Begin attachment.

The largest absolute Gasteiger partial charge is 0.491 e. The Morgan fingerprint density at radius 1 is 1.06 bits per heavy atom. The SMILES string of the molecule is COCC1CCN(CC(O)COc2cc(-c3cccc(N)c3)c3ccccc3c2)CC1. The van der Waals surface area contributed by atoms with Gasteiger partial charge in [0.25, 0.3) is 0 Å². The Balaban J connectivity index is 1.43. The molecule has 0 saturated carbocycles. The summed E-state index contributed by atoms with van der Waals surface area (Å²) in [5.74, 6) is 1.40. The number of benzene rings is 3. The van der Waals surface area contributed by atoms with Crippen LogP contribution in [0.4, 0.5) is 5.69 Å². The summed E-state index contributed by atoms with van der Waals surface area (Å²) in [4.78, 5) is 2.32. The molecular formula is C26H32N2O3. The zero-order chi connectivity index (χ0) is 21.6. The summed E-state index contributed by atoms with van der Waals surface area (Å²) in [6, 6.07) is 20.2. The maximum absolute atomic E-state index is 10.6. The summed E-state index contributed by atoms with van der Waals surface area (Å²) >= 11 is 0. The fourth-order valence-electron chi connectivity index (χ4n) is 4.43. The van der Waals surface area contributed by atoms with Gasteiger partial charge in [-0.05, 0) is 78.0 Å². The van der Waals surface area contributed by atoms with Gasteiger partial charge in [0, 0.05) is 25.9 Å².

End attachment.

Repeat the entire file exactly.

The largest absolute Gasteiger partial charge is 0.491 e. The Morgan fingerprint density at radius 1 is 1.06 bits per heavy atom. The SMILES string of the molecule is COCC1CCN(CC(O)COc2cc(-c3cccc(N)c3)c3ccccc3c2)CC1. The van der Waals surface area contributed by atoms with Gasteiger partial charge in [0.25, 0.3) is 0 Å². The Balaban J connectivity index is 1.43. The molecule has 0 saturated carbocycles. The summed E-state index contributed by atoms with van der Waals surface area (Å²) in [5.74, 6) is 1.40. The number of benzene rings is 3. The van der Waals surface area contributed by atoms with Crippen LogP contribution in [0.4, 0.5) is 5.69 Å². The summed E-state index contributed by atoms with van der Waals surface area (Å²) in [4.78, 5) is 2.32. The molecular formula is C26H32N2O3. The zero-order chi connectivity index (χ0) is 21.6. The summed E-state index contributed by atoms with van der Waals surface area (Å²) in [6, 6.07) is 20.2. The maximum absolute atomic E-state index is 10.6. The summed E-state index contributed by atoms with van der Waals surface area (Å²) >= 11 is 0. The fourth-order valence-electron chi connectivity index (χ4n) is 4.43. The van der Waals surface area contributed by atoms with Gasteiger partial charge in [-0.05, 0) is 78.0 Å². The van der Waals surface area contributed by atoms with Gasteiger partial charge in [0, 0.05) is 25.9 Å².